How Many Security Cameras Do I Need?

After deciding that my family needed security cameras, it was time to decide how many would be enough. For context, we live in a subdivision just off a busy street in a medium sized city. Our house is a corner lot and our backyard is facing a busy street. The backyard is fenced in, and we have a dog. Also, we have a good relationship with our next-door neighbors. I decided that we would buy two cameras, to start, one facing our front door/ garage, and a second on the street side. The cameras display a spot light when motion is detected, record both audio and video for around 30 seconds. Also, the motion triggers a push notification that is sent to my phone, and the recording is sent to cloud storage.

“How many security cameras do I need?” In theory, you should have a minimum of one security camera per entrance. Entrances include doors and garage(s). According to NACHI, 65% of burglars enter a home through the front door, back door, or garage. In practice, it depends on a number of factors, including:

  • Monthly cost
  • Initial investment
  • Blind spots
  • Location
  • Additional security features
  • Environment
  • Architecture
  • Neighbors

In this blog post will look at all of the variables mentioned above to give you a better idea of the number of security cameras you may need for your home.

Initial investment

Initial investment, or how much can you spend upfront to purchase the needed security cameras, can be the biggest hurdle to people new to security cameras. In addition, there may be a fear that you are buying technology that will be outdated in six months.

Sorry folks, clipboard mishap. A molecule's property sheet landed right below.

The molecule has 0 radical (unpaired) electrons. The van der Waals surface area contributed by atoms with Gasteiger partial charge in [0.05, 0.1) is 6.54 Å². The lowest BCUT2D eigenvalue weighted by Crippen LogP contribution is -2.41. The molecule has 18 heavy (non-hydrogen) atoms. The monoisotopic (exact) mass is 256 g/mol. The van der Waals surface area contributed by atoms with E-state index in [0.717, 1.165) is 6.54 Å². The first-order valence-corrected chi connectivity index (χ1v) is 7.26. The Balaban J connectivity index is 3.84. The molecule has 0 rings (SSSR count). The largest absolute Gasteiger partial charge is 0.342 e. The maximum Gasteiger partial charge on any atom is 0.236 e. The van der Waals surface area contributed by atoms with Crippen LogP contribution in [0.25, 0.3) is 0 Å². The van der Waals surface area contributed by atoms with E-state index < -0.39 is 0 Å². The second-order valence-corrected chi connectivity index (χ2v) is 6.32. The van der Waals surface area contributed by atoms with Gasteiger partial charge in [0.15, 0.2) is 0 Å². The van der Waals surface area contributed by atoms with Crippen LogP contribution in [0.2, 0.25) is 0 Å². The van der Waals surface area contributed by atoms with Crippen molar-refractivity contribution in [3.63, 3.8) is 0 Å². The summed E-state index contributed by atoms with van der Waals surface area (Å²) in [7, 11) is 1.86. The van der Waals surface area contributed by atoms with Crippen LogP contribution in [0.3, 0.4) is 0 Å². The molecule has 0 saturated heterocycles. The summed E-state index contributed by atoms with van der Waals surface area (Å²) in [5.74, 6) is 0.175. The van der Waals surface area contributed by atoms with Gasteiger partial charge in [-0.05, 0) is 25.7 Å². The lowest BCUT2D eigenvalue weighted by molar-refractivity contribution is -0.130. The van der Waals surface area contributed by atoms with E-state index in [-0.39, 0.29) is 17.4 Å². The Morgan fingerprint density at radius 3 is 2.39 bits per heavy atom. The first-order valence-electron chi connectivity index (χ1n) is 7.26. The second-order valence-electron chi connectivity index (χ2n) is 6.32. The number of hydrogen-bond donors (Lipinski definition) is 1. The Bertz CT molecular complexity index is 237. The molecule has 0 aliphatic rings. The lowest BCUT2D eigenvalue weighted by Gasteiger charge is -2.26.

The cool thing about the residential security camera market is the prices have come down so much that you can purchase a basic, little featured, camera for less than 50 dollars. Of course, as you add features, the price will increase, but not by much. You can still find quality security cameras for 100 dollars be camera.

Here are a few highly rated cameras under $100:

  • Gakov Wireless IP Camera
  • XLHLKP Wireless Security Camera
  • B-Bonnie Wireless Camera

Even though technology is evolving every 6 to 18 months, the security camera you purchase should serve its purpose for many years. The camera you purchase today will still be able to record day and night, and record audio. Currently the improvements in the security camera market are incremental features (facial recognition), and megapixel upgrades. Currently, you do not need to purchase cameras with these features to capture great audio and video.

Monthly cost

Another factor in determining the number of security cameras to purchase is the possibility of a recurring monthly charge. These costs are usually associated with cloud storage, or a monthly fee to “manage” our security cameras. Some of these fees very based on the number of cameras you have on the account.

For example, Ring, one of my security cameras, charges a monthly or yearly fee based on the number of devices you have connected to the cloud account. I chose this service because of the additional features, recoding capabilities, and that I already have a doorbell with Ring.